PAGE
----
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Pythagoras was important to both mathematicians and musicians.

Greek, 6th century B.C.E.

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2:1 = octave 3:2 = fth 4:3 = fourth

Pythagoras figured out that certain musical intervals are related to each other by simple whole number ratios.

simple, whole number ratios

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music of the spheres celestial bodies move in proportions equivalent to pure musical intervals
It was tempting to think that everything in the universe could be summed up neatly. This view persisted for centuries.

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physical ratios
695 mm

Lets look at physical ratios, such as string length on a cello. A string is measured in mms.

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695 = 347.5 2

695 = 231.66 3
1/2 the string & 1/3 the string Those numbers are getting awkward.

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we measure with touch and sound

Luckily, when we play, we dont use those kinds of measurements, we go by what we hear and feel.

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string (or pipe) length

By playing the note that occurs at 1/2 the string length, we find that Pythagoras was right.

L = one pitch

1 2

L = one octave higher

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utes of different lengths

I made a set of flutes from PVC pipe. They dont sound great, but they illustrate the Pythagorean ratios.


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ute = 27 long

Aarons flute is 27 long, so his piccolo, which plays an octave higher, should be 13.5 long. It isnt. Can you guess why?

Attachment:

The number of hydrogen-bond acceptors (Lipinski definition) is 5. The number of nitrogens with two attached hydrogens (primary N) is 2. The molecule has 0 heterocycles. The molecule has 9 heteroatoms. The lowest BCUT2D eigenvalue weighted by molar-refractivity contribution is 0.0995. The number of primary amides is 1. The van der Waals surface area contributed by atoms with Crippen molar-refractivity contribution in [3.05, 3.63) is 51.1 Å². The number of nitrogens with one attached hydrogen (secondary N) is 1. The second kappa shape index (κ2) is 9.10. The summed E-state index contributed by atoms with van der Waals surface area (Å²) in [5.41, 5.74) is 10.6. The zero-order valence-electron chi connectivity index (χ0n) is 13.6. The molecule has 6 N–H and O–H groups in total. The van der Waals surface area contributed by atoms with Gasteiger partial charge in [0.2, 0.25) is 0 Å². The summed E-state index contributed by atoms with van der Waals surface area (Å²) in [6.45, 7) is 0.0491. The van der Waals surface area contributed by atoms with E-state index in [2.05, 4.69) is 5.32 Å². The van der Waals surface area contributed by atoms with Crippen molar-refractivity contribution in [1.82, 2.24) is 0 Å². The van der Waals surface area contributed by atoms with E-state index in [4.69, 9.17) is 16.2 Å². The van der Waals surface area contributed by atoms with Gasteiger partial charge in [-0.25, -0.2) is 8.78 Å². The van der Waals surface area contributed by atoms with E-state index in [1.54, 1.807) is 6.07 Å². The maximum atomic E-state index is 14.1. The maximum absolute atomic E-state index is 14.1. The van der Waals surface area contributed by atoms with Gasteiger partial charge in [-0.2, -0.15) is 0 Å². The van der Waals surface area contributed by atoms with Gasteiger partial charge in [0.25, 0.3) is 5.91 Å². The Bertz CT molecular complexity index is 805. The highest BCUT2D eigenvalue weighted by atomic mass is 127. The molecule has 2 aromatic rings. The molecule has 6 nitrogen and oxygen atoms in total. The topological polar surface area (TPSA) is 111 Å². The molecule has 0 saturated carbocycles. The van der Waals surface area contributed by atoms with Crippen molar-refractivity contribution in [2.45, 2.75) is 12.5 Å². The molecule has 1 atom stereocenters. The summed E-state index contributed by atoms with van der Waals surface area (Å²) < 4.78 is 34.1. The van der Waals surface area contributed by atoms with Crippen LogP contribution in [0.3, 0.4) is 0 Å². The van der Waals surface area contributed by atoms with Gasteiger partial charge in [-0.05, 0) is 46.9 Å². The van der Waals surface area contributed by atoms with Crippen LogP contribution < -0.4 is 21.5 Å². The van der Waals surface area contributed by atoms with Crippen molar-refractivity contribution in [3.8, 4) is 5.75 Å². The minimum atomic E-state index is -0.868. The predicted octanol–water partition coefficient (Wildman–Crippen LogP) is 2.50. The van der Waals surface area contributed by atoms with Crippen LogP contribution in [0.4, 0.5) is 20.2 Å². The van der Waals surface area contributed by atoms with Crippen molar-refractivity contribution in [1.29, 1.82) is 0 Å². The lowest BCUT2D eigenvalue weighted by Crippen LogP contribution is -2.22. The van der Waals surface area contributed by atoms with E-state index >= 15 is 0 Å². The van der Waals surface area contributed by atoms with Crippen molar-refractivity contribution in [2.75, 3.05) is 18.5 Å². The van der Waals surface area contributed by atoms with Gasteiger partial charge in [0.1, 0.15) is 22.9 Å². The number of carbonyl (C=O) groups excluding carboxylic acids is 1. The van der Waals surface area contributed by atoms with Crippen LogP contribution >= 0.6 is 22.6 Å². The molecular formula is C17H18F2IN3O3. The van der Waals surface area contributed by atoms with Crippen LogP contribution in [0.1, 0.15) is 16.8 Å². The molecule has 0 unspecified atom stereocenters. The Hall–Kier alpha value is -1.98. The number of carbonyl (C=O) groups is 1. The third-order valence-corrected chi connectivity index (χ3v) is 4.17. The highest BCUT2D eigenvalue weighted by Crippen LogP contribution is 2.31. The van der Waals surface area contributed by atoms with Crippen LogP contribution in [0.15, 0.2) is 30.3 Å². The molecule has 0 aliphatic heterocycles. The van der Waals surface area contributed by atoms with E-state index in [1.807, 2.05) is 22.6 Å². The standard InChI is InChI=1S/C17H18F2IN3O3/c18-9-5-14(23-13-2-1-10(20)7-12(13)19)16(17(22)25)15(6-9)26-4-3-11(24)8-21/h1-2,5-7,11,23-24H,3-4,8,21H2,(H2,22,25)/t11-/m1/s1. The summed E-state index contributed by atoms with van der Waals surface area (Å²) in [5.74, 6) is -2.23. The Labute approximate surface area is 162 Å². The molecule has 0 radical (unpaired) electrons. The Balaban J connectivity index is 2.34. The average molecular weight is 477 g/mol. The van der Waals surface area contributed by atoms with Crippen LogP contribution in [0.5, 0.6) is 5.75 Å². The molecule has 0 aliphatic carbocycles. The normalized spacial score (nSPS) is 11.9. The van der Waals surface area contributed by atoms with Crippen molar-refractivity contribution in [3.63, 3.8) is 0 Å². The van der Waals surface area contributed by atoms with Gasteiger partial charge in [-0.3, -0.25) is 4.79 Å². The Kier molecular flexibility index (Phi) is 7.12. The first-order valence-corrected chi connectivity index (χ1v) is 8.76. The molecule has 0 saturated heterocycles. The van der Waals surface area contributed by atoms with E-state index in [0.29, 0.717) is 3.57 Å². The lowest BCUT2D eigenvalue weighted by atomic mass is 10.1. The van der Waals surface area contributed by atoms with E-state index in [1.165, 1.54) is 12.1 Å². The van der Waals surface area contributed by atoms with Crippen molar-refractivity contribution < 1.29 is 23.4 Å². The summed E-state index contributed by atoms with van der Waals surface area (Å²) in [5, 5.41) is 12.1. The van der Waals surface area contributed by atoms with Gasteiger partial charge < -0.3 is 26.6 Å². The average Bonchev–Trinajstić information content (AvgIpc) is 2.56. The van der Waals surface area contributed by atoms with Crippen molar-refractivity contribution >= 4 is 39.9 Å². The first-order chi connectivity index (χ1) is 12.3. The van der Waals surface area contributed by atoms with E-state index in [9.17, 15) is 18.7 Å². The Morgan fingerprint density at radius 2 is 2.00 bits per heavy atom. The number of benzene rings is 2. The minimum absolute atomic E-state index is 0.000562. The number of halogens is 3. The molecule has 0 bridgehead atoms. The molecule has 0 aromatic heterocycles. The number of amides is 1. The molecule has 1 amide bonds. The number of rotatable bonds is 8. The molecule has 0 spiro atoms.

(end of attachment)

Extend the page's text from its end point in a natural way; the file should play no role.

piccolo = 12.5 long

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ute =


The t wo instruments arent quite the same shape on the inside, which affects their pitch/length ratio.

cone piccolo

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measure of pitch = frequency

vibrations per second
Each pitch has its own frequency, which is the number of times it vibrates per second, named after Heinrich Hertz.

or Hertz

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One example of a tuning fork. If you strike it and look at it closely, you can see that it looks blurry--its vibrating very fast.

A440 vibrates 440 times per second


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frequency ratios: if X = one pitch 2 X = one octave higher


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string (or pipe) length



inversely proportional
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2:1 = octave
Pythagoras used these t wo ratios to find all the notes within one octave. He was very clever.

2X frequency

3:2 = fth
1.5 X frequency

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1. From the starting note of C, he found G, a fifth higher. Then he found a fifth above G, which was D, but it was outside the octave.

2. Its easy to find an octave lower than D, just divide its frequency in half. From D he went up to A, then up to E, which again had to drop down an octave. Repeat....

a fth

a fth

an octave



3. Now youre ready for a math problem.

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math problem: calculator allowed

rst notes frequency X 1.5 = 2nd note (fth) 2nd note X 1.5 = 3rd note (fth) 3rd note 2 = octave lower that frequency X 1.5 = 4th note, etc do this 12 times (circle of 5ths)

last is NOT an exact 2:1 ratio to rst

hence, all pianos are slightly out of tune
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the complicated world of tuning

12th root of 2 (1.0594630943593...)
Most pianos are tuned using frequency X 12th root of 2 (a truly magical number!) to find the next semi-tone, so the octave comes out even. This is called equal tempered tuning.

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